· development of a methodology for identifying system requirements and analyzing their impact on the functionality and security of the software being developed and the systems managed by it;

· adjustment of regulatory and management design documentation regarding the structure of the software life cycle, the procedure for organizing and conducting tests.

The implementation of these measures, of course, will require certain material and time costs.

On the other hand, an analysis of the contents of Table 1 and the experience of developing software and hardware complexes shows that, in the existing paradigm, up to 20-25% of particular functional requirements may fall out of the test. The cumulative effect of this factor leads to a decrease in the quality of testing, to an increase in the amount of necessary improvements in the process of program testing and trial operation, and to a delay in the development process. And, as the analysis confirms, these problems are generated precisely by the accepted paradigm of quality assessment, according to which a model of its assessment is formed and its indicators are refined.

The introduction of a new paradigm, taking into account the expected share of undetected software errors (the last two columns of Table 1) and their impact, according to DTI, on profit losses due to software quality problems, can potentially save up to 5% of the costs of an automated enterprise. And these are only material losses. In situations where software errors lead to human casualties, as in the cases of the Boeing crash, it is difficult to overestimate the cost of missed errors. The most important thing is that these savings and the prevention of potential accidents and catastrophes will be carried out without additional material costs, due to organizational measures to implement a refined quality control paradigm.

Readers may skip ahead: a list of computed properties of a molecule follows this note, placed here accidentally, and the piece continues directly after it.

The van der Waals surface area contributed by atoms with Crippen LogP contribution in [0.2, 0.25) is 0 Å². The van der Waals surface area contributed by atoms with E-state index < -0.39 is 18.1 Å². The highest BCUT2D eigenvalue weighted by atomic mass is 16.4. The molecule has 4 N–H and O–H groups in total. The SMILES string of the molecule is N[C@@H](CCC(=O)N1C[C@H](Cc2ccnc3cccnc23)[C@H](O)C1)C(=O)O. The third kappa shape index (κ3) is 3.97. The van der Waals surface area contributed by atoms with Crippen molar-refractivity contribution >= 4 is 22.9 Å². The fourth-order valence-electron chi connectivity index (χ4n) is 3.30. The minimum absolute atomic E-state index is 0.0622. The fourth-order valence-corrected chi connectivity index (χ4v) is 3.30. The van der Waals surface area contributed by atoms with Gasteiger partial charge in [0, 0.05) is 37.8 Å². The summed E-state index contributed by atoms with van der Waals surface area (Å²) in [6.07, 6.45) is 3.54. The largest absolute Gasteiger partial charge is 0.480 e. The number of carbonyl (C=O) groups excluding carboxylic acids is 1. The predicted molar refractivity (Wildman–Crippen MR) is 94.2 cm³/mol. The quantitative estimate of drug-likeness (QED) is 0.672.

The analysis of the causes of software functioning errors carried out in the article showed that a significant proportion of them arise due to the problems of testing organization that do not allow identifying errors committed at the development stage before the appearance of critical malfunctions during operation. And a significant part of these problems, as practice has shown, is generated by the use of the existing paradigm for evaluating the quality of software products, which puts forward as a necessary and sufficient condition for quality assurance, the fulfillment of the requirements of the terms of reference.